A Used Market in eBooks Sounds Silly But Is It Actually A Move in the Right Direction?

A recent article on Singularity Hub explains Amazon’s plans to create a market for pre-owned eBooks:

“The US Patent and Trademark Office recently awarded Amazon a patent titled Secondary Market For Digital Objects, wherein the mega-retailer describes a marketplace for the transfer of used digital objects, whether ebooks, audio, images, video, and even apps. As stated in the patent, “transfers may include a sale, a rental, a gift, a loan, a trade, etc. Amazon already has a thriving marketplace for used physical objects, but this signals the first time a major online retailer intends to introduce a means to resell digital objects.”

My first response was to laugh. This seems like a particularly bizarre example of artificial scarcity. Obviously digital products do not degrade and can be copied endlessly without any loss in quality. So the idea of creating a secondary market feels like a particularly tortured attempt to drag limitations from the physical world into the digital world unnecessarily.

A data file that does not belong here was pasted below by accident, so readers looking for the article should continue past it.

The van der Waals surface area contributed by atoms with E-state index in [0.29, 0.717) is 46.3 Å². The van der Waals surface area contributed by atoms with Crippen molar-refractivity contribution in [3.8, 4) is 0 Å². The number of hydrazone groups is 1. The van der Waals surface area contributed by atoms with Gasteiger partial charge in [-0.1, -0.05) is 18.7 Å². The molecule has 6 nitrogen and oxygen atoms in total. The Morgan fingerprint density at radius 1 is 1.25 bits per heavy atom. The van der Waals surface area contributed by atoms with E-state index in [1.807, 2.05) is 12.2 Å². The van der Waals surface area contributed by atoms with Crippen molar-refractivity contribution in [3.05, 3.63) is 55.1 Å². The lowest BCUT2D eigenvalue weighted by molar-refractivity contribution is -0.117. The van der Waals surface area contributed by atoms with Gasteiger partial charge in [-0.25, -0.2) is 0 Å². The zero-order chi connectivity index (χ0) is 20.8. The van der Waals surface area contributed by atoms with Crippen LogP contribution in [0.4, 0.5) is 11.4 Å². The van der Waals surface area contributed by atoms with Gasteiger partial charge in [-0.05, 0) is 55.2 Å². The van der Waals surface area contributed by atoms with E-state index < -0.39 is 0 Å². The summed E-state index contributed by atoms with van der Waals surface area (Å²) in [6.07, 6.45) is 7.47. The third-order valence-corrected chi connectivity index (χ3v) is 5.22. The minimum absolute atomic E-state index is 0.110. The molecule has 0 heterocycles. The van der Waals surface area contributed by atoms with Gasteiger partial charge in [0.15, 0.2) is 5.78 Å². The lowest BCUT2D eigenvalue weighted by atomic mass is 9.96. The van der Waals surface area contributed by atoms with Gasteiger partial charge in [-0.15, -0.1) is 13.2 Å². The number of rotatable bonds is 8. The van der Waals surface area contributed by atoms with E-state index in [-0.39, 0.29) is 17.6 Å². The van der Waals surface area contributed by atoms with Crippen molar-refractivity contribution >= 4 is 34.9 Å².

However, upon reflection I realized this may actually be a good thing. After all, the worse form of artificial scarcity is what we have today. The current system of eBooks, whereby they are tied to your single Amazon account and are not transferrable or re-sellable at all, is far more limiting. By allowing the reselling of eBooks, Amazon is actually making books less scarce, and giving consumers more freedom to control their own digital objects. In addition, this version of artificial scarcity at least has the potential to create new business models and ways for ordinary people to make money.

So is it silly? Yes. But is it also an incremental move in the right direction? Very possibly.

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